Fast forward a few years to 1989. I'm a senior in high school. I can drive. I've been buying The Replacements' albums ever since fully digesting Let It Be. I'm a fan. They've had their major label moment in the sun, and Don't Tell A Soul has just come out--by all accounts really the last 'Mats record. Even in my young age I sense the end is near. Somehow, years before the internet, cell phones, and text messaging, this 17-year kid finds out that The Replacements are coming to Santa Clara, California.

I'll go into this in more detail later, but from 1985 to 1990 there was a club in Santa Clara called One Step Beyond, owned, I think, by a displaced Englishman named Stan Kent. The bands that came through One Step Beyond, and an utterly forgotten suburb of San Francisco, were unreal. How Stan Kent got Sonic Youth, The Red Hot Chili Peppers, The Ramones, The Untouchables, Fishbone, Jane's Addiction, PIL, and, er...Wang Chung to come to Santa Clara is beyond me, but all I can say is a heartfelt thanks. Most, if not all of the shows were all-ages, and on this particular night afforded my first and last chance to see The Replacements live.

Me and two friends got in my 1972 Chevy Vega (oh yes), and drove to a nondescript strip mall in an industrial area of Santa Clara. I can't remember what time of year it was, but in those days I had taken to wearing wool sweaters and turtlenecks, and was adorned as such that night. With no fake ID and no money even for a coke, we stood around, waiting. Whoever the opener was, they were missed entirely or forgotten immediately.

Then, the stage lights dim, and out walk four of the most shopworn people I'd ever seen. They looked like they'd just had a 'band meeting' and all was not good in the family. Plus, they were drunk already. I was shocked at their appearance. Since The Replacements were huge in my world, I figured they had been taken care of financially, bathed regularly, and fed at least a couple of times a day. They looked gaunt and tired, like they'd been performing in crappy rooms like this for the last 8 years. Westerberg's hair looked like a home for doves and other dumb birds, and his round sunglasses suggested John Lennon gone wrong.

And off we went.

The music was insane. The Who always claimed they were the 'loudest band on earth' or whatever. I've seen The Who twice (okay, I've seen three people who were in The Who...), and they were nowhere near as loud as The Replacements. In an instant, the room turned into a whirlpool of spinning, punching, slamming, jumping, falling, and trampling. Bodies were everywhere. My friend Ricky grabbed my sweater with both hands, as if hanging on for his life, and looked at me with eyes like saucers. He said something, probably 'O my God!'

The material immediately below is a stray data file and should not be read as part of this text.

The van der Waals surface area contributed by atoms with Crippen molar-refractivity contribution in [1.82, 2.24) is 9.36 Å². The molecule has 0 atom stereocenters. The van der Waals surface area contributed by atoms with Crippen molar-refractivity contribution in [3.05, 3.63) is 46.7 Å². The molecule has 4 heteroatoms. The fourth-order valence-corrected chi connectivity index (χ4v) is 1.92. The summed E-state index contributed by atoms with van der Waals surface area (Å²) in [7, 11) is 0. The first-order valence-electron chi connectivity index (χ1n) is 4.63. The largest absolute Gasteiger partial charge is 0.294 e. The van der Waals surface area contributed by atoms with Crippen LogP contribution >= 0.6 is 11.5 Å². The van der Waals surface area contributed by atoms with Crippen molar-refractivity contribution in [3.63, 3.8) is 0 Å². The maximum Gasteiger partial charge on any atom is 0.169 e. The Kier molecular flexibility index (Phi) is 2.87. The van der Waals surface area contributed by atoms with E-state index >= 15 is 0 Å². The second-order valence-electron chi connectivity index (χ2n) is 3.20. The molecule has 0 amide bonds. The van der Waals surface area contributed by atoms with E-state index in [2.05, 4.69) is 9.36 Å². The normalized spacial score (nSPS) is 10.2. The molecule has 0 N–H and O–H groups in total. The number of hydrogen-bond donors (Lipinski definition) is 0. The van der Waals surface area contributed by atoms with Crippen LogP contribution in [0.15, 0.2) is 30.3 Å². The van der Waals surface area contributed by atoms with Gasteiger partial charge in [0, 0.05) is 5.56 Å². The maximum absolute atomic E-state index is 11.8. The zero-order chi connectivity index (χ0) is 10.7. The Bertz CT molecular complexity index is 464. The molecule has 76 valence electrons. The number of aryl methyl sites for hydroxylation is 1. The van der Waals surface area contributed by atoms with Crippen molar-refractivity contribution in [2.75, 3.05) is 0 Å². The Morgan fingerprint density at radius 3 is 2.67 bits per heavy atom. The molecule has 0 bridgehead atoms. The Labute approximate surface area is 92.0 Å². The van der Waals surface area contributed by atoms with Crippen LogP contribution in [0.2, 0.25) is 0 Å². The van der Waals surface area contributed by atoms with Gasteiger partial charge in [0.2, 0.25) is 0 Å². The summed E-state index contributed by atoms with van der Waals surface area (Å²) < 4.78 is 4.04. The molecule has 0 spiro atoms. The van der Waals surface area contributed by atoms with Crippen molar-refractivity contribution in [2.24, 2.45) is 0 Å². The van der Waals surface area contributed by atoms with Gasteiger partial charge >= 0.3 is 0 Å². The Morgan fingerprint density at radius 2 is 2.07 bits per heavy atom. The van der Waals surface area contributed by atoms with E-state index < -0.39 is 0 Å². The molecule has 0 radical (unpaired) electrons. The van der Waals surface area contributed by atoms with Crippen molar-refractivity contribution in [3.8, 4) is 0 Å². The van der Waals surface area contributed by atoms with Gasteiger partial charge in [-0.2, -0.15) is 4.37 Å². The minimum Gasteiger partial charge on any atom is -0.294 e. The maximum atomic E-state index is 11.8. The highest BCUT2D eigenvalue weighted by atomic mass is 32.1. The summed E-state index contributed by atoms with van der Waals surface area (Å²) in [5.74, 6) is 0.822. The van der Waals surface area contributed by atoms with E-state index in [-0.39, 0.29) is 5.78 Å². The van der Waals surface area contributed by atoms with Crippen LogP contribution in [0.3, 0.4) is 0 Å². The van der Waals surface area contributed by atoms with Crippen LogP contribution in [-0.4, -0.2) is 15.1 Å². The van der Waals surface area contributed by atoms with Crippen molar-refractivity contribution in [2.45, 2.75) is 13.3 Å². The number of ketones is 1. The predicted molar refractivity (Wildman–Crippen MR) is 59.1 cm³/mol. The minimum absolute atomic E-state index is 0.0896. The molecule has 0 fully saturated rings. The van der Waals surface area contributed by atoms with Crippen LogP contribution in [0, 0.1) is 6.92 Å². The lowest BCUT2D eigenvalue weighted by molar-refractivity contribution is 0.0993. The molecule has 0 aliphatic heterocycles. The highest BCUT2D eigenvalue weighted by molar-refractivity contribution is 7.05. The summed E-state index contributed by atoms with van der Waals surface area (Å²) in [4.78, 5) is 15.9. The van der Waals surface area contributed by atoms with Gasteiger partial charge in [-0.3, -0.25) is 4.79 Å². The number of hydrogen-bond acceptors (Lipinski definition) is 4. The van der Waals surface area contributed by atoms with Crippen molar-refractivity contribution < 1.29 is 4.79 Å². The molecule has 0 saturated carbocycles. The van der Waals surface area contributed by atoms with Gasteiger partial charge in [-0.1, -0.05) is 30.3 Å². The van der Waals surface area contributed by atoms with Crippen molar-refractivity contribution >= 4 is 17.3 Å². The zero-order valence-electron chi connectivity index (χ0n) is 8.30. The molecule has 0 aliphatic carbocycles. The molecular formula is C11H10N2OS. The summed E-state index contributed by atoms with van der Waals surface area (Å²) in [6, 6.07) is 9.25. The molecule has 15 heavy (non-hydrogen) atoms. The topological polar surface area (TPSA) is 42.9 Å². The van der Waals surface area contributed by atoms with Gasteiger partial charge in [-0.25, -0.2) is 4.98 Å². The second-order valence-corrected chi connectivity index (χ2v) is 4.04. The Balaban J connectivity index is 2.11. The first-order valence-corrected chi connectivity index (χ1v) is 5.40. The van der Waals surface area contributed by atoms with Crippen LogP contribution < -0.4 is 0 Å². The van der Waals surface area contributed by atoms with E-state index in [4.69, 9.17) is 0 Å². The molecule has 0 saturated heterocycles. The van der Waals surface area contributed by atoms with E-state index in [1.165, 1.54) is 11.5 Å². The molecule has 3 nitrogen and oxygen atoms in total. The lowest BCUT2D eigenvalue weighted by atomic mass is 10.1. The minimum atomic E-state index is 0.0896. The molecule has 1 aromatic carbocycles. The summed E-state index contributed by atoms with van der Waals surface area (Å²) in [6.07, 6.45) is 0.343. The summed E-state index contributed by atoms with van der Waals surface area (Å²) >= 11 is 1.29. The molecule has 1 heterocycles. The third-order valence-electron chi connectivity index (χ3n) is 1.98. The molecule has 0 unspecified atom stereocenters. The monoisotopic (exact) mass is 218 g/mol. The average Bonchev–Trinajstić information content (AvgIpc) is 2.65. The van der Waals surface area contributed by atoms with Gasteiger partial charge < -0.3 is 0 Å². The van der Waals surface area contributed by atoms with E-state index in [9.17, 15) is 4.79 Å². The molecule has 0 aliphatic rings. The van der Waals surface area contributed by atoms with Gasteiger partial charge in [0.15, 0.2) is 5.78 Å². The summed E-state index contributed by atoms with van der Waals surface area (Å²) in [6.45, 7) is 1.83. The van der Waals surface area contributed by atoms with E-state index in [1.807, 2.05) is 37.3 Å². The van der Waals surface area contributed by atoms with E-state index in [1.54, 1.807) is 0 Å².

We had never seen anything like it.

one step beyond: the replacements live

Naturally, fearing neither our lives nor our hearing at 17, we jumped into the fray. It was all limbs, sweat, and bones knocking together. A half hour in, my wool sweater was soaked with sweat and had shrunk to a size fit for a dachshund. We were pushed to the front. A stage dive was out of the question for me that evening, as I had lost one of my Birkenstocks running to the front door, but I saw both of my friends have a go, leaping from within The Replacements like flying lunatics. It was so loud there was a shrieking sound beyond the music, like an alien frequency screeching from within the brain, like something from a Star Trek episode.

I was so dehydrated I tried to lick my own eyeballs for moisture. Onstage, The Replacements were tearing through their material, and several perspiring bottles that I assumed contained ice cold beer. I was jealous of their talent, verve, and their refreshments. Paul, out of boredom, or some deep punk aesthetic, had begun to shout / scream the songs rather than sing them. This was emo ten years early, a primal bloodletting in art that could only be described as earthshaking by its sheer ferocity and frank dumbness.

By the end of the show, the members of the band were visibly making fun of each other onstage. During 'They're Blind,' the rhythm section was aping their now-sincere frontman--a guy singing soul-searching songs of angst from the point of view of outcast women, who used to write songs called 'Get On The Stick' or 'Gary's Got A Boner.' It was all unraveling. As the lights came on, Paul let his Gibson Melody Maker fall, ever so slightly, to the floor. The Replacements left the stage, and our lives, with a sad shuffle.

We made our way back to the Vega, probably legally deaf, and soaked through with sweat and the fluids of other people, now freezing in the night air. I started up the car and could tell by vibration alone that the ignition had caught. The ringing in my head was uncanny--an aircraft-grade puncturing of the eardrums reserved 'til that night for fighter pilots, astronauts, and MIchigan fans. When I tried to ask my friends if they wanted to stop at 7-Eleven for a Big Gulp, it sounded like a deaf person talking outside the car. They didn't hear a thing.